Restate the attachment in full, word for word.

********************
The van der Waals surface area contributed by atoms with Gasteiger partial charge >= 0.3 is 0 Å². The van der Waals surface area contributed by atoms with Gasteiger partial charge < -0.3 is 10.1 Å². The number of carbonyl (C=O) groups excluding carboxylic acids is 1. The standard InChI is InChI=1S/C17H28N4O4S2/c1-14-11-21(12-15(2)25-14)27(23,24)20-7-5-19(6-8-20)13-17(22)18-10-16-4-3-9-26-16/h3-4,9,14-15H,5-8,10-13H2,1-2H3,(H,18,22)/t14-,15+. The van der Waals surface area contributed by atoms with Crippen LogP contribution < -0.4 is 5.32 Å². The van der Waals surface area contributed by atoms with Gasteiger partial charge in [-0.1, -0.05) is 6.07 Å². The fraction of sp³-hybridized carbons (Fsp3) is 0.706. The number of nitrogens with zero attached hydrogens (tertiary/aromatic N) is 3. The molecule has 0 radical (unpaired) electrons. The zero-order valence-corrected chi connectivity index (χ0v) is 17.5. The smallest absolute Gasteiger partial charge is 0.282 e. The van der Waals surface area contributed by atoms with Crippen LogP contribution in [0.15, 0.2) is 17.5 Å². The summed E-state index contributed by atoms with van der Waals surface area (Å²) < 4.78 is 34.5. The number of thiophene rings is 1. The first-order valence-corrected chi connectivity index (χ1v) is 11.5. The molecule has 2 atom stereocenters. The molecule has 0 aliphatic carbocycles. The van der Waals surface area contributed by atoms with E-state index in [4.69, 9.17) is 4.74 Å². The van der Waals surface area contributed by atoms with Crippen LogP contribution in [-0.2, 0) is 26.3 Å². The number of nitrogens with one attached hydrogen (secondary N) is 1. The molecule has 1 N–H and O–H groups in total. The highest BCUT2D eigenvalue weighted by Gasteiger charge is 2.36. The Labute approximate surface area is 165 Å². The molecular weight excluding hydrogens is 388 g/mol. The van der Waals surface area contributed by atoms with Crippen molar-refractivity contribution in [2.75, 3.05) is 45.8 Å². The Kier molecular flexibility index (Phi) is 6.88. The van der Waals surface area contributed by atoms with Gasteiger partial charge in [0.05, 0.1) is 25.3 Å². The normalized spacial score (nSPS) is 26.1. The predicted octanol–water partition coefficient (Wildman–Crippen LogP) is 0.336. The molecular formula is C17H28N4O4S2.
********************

The van der Waals surface area contributed by atoms with Gasteiger partial charge >= 0.3 is 0 Å². The van der Waals surface area contributed by atoms with Gasteiger partial charge < -0.3 is 10.1 Å². The number of carbonyl (C=O) groups excluding carboxylic acids is 1. The standard InChI is InChI=1S/C17H28N4O4S2/c1-14-11-21(12-15(2)25-14)27(23,24)20-7-5-19(6-8-20)13-17(22)18-10-16-4-3-9-26-16/h3-4,9,14-15H,5-8,10-13H2,1-2H3,(H,18,22)/t14-,15+. The van der Waals surface area contributed by atoms with Crippen LogP contribution < -0.4 is 5.32 Å². The van der Waals surface area contributed by atoms with Gasteiger partial charge in [-0.1, -0.05) is 6.07 Å². The fraction of sp³-hybridized carbons (Fsp3) is 0.706. The number of nitrogens with zero attached hydrogens (tertiary/aromatic N) is 3. The molecule has 0 radical (unpaired) electrons. The zero-order valence-corrected chi connectivity index (χ0v) is 17.5. The smallest absolute Gasteiger partial charge is 0.282 e. The van der Waals surface area contributed by atoms with Crippen LogP contribution in [0.15, 0.2) is 17.5 Å². The summed E-state index contributed by atoms with van der Waals surface area (Å²) < 4.78 is 34.5. The number of thiophene rings is 1. The first-order valence-corrected chi connectivity index (χ1v) is 11.5. The molecule has 2 atom stereocenters. The molecule has 0 aliphatic carbocycles. The van der Waals surface area contributed by atoms with E-state index in [4.69, 9.17) is 4.74 Å². The van der Waals surface area contributed by atoms with Crippen LogP contribution in [-0.2, 0) is 26.3 Å². The number of nitrogens with one attached hydrogen (secondary N) is 1. The molecule has 1 N–H and O–H groups in total. The highest BCUT2D eigenvalue weighted by Gasteiger charge is 2.36. The Labute approximate surface area is 165 Å². The molecular weight excluding hydrogens is 388 g/mol. The van der Waals surface area contributed by atoms with Crippen molar-refractivity contribution in [2.75, 3.05) is 45.8 Å². The Kier molecular flexibility index (Phi) is 6.88. The van der Waals surface area contributed by atoms with Gasteiger partial charge in [0.05, 0.1) is 25.3 Å². The normalized spacial score (nSPS) is 26.1. The predicted octanol–water partition coefficient (Wildman–Crippen LogP) is 0.336. The molecular formula is C17H28N4O4S2.